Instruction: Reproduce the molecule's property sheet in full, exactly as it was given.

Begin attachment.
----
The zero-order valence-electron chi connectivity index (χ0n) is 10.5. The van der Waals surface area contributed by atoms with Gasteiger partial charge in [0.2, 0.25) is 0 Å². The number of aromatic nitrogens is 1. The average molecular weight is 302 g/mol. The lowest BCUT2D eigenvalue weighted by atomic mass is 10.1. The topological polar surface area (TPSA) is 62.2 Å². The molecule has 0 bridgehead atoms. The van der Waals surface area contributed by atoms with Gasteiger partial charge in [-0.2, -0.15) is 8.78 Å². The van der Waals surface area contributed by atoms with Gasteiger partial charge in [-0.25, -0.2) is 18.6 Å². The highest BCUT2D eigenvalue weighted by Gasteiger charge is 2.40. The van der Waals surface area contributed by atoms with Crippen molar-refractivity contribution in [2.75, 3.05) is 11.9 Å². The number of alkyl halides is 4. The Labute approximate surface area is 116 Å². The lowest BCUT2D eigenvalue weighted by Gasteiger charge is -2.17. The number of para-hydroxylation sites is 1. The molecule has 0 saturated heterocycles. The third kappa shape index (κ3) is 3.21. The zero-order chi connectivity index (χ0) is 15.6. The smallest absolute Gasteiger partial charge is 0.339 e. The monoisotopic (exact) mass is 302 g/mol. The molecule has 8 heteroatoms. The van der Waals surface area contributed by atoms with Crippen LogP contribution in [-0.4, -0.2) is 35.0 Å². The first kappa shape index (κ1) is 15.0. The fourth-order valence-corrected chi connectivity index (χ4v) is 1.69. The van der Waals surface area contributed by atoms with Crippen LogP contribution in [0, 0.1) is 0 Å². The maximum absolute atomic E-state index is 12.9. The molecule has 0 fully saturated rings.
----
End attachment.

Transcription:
The zero-order valence-electron chi connectivity index (χ0n) is 10.5. The van der Waals surface area contributed by atoms with Gasteiger partial charge in [0.2, 0.25) is 0 Å². The number of aromatic nitrogens is 1. The average molecular weight is 302 g/mol. The lowest BCUT2D eigenvalue weighted by atomic mass is 10.1. The topological polar surface area (TPSA) is 62.2 Å². The molecule has 0 bridgehead atoms. The van der Waals surface area contributed by atoms with Gasteiger partial charge in [-0.2, -0.15) is 8.78 Å². The van der Waals surface area contributed by atoms with Gasteiger partial charge in [-0.25, -0.2) is 18.6 Å². The highest BCUT2D eigenvalue weighted by Gasteiger charge is 2.40. The van der Waals surface area contributed by atoms with Crippen molar-refractivity contribution in [2.75, 3.05) is 11.9 Å². The number of alkyl halides is 4. The Labute approximate surface area is 116 Å². The lowest BCUT2D eigenvalue weighted by Gasteiger charge is -2.17. The number of para-hydroxylation sites is 1. The molecule has 0 saturated heterocycles. The third kappa shape index (κ3) is 3.21. The zero-order chi connectivity index (χ0) is 15.6. The smallest absolute Gasteiger partial charge is 0.339 e. The monoisotopic (exact) mass is 302 g/mol. The molecule has 8 heteroatoms. The van der Waals surface area contributed by atoms with Crippen LogP contribution in [-0.4, -0.2) is 35.0 Å². The first kappa shape index (κ1) is 15.0. The fourth-order valence-corrected chi connectivity index (χ4v) is 1.69. The van der Waals surface area contributed by atoms with Crippen LogP contribution in [0, 0.1) is 0 Å². The maximum absolute atomic E-state index is 12.9. The molecule has 0 fully saturated rings.